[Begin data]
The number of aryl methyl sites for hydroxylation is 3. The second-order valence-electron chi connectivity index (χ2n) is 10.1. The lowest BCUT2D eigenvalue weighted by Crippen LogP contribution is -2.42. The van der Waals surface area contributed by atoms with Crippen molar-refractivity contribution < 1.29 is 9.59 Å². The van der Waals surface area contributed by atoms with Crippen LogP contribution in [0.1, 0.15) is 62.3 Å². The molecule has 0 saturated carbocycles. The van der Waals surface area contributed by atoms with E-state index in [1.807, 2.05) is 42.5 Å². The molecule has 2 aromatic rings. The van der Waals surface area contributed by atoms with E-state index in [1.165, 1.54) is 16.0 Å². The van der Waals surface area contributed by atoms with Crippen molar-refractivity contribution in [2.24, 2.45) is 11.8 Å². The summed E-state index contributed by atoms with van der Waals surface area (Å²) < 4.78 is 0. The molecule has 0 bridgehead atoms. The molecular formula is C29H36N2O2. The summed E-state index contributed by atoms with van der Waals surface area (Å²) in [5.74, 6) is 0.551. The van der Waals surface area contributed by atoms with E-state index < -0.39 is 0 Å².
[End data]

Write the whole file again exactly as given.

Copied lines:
The number of aryl methyl sites for hydroxylation is 3. The second-order valence-electron chi connectivity index (χ2n) is 10.1. The lowest BCUT2D eigenvalue weighted by Crippen LogP contribution is -2.42. The van der Waals surface area contributed by atoms with Crippen molar-refractivity contribution < 1.29 is 9.59 Å². The van der Waals surface area contributed by atoms with Crippen LogP contribution in [0.1, 0.15) is 62.3 Å². The molecule has 0 saturated carbocycles. The van der Waals surface area contributed by atoms with E-state index in [1.807, 2.05) is 42.5 Å². The molecule has 2 aromatic rings. The van der Waals surface area contributed by atoms with E-state index in [1.165, 1.54) is 16.0 Å². The van der Waals surface area contributed by atoms with Crippen molar-refractivity contribution in [2.24, 2.45) is 11.8 Å². The summed E-state index contributed by atoms with van der Waals surface area (Å²) < 4.78 is 0. The molecule has 0 bridgehead atoms. The molecular formula is C29H36N2O2. The summed E-state index contributed by atoms with van der Waals surface area (Å²) in [5.74, 6) is 0.551. The van der Waals surface area contributed by atoms with E-state index < -0.39 is 0 Å².